Parents! Want To Raise Successful Kids? Science Says Do These 6 Things (Pt. 1)
Any caring parent wants their child to grow up and be successful. Yet this goal can seem overwhelming at times considering all the things that compete for a child’s attention.
Fortunately, child development experts are constantly searching for the best ways parents can be positive influencers on their child's success.
In today’s article we will examine three of the six most effective strategies parents can use to make their child a success in life.
In our next article we will look at strategies #4-6.
Parents: If You Want To Raise a Successful Child:
I. Develop a Loving Relationship with Your Child
Yes, this seems like a no-brainer but too many parents do poorly at making a deep level emotional connection with their child.
In a study of 214 kids born into poverty, researchers found that the children who received “sensitive caregiving” in their first three years did better academically than those who did not receive “sensitive caregiving”.
The children in the sensitive caregiving group also developed healthier social relationships with others compared to the children in the lack of sensitive caregiving group.
‘Sensitive caregiving’ means parents attend to their children’s needs, pay attention to and show affection and treat them with love.
Sensitive caregiving means parents don't ignore their kids in favor of their smartphones, Netflix, the Internet, and whatever other distractions come along.
II. Teach Your Kids Social Skills
Over 700 children in kindergarten had their social skills development tested. Twenty years later these same children were assessed for how successful they were as adults.
The children with the most developed levels of social skills in kindergarten were also the most likely to have a college degree and a fulltime job by age 25.
Most alarming, the children with the lowest social skills at age 5 had the highest chances of getting arrested, binge drinking, and applying for public housing.
What Were the Social Skills Needed For Success?
Ability to cooperate with their peers
Willingness to be helpful to others
Good at understanding feelings
Ability to resolve problems on their own
Kristin Schubert, who was associated with the study, arrived at this conclusion:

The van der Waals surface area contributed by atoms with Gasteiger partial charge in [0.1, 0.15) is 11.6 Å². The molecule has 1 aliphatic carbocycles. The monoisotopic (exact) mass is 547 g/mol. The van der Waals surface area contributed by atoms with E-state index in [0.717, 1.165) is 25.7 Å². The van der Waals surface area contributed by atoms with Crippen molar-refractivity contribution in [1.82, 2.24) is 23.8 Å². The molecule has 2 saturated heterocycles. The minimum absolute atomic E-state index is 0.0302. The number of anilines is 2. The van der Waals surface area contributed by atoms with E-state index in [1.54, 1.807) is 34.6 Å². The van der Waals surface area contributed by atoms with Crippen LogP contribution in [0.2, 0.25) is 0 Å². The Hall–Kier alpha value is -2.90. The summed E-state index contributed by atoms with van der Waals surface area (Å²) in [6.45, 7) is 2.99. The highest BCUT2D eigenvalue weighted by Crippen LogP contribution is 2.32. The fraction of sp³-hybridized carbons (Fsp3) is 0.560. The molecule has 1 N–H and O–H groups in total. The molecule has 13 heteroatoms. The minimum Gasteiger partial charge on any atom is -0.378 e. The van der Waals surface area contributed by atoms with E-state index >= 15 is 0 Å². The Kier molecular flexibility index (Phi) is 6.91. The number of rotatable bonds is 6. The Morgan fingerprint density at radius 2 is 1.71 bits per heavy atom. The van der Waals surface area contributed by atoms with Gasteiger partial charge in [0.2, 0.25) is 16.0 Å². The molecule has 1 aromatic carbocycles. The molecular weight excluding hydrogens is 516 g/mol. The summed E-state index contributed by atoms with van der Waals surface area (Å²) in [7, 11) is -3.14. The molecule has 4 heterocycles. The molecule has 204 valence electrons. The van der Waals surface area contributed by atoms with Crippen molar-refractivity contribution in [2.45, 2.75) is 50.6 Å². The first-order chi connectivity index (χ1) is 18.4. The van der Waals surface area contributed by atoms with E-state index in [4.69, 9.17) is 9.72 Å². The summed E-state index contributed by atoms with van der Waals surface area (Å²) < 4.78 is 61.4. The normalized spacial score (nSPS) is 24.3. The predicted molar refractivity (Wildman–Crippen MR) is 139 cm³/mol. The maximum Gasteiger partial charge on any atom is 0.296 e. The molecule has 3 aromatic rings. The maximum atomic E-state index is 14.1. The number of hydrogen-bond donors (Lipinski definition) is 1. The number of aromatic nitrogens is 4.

“This study shows that helping children develop social and emotional skills is one of the most important things we can do to prepare them for a healthy future. From an early age, these skills can determine whether a child goes to college or prison, and whether they end up employed or addicted.”
III. Make Your Kids Do Chores
In the book, ‘How To Raise an Adult’, author Julie Lythcott-Haims says, “If kids aren’t doing the dishes, it means someone else is doing that for them.”
Lythcott-Haims, who is former dean of freshmen at Stanford University, explains why doing chores is important for children:
“By making them do chores — taking out the garbage, doing their own laundry — they realize I have to do the work of life in order to be part of life.”
She believes “kids raised on chores go on to become employees who collaborate well with their coworkers, are more empathetic because they know firsthand what struggling looks like, and are able to take on tasks independently.”
But remember parents – chores should be age-appropriate. Don’t assign your kid a chore that is beyond their ability to complete with moderate effort.
Assigning a 5 year old the task of vacuuming the entire house is unreasonable, while having them clean their room (pick up their toys and clothes and make the bed) is a reasonable chore (depending on the child).
These 3 parenting suggestions are in complete accordance with the teachings of the Bible.
*Developing a loving relationship with our children is a reflection of God’s relationship with us, His children. The Bible says, ‘The person who does not love does not know God; because God is love’. (1 John 4:8).
*Training our children in social skills is a Biblical command. Proverbs 22:6 says, “Train up a child in the way he should go…” This would include how to treat and get along with others, which is what social skills are designed to do.
*Assigning chores is also Biblical. Chores teach our children the foundation for lifelong work and responsibility. 1 Timothy 5:8 says,
“But if anyone does not provide for his own, and especially for those of his household, he has denied the faith and is worse than an unbeliever.” (NASV)
Chores are children’s first ‘job’ in life and prepare them for the responsibility of taking care of themselves and their future family.
The Bottom Line
Parents, there is no greater influence in whether your children will be successful or not in life than YOU!
Consider these 3 strategies for helping your child become the best person they can.
Be sure to check next week’s article for 3 MORE great strategies the research has found you can use to make your child a success in life!
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Before You Go
I want to hear what YOU have to say! Please share your experiences by leaving a comment.
I’ll be waiting,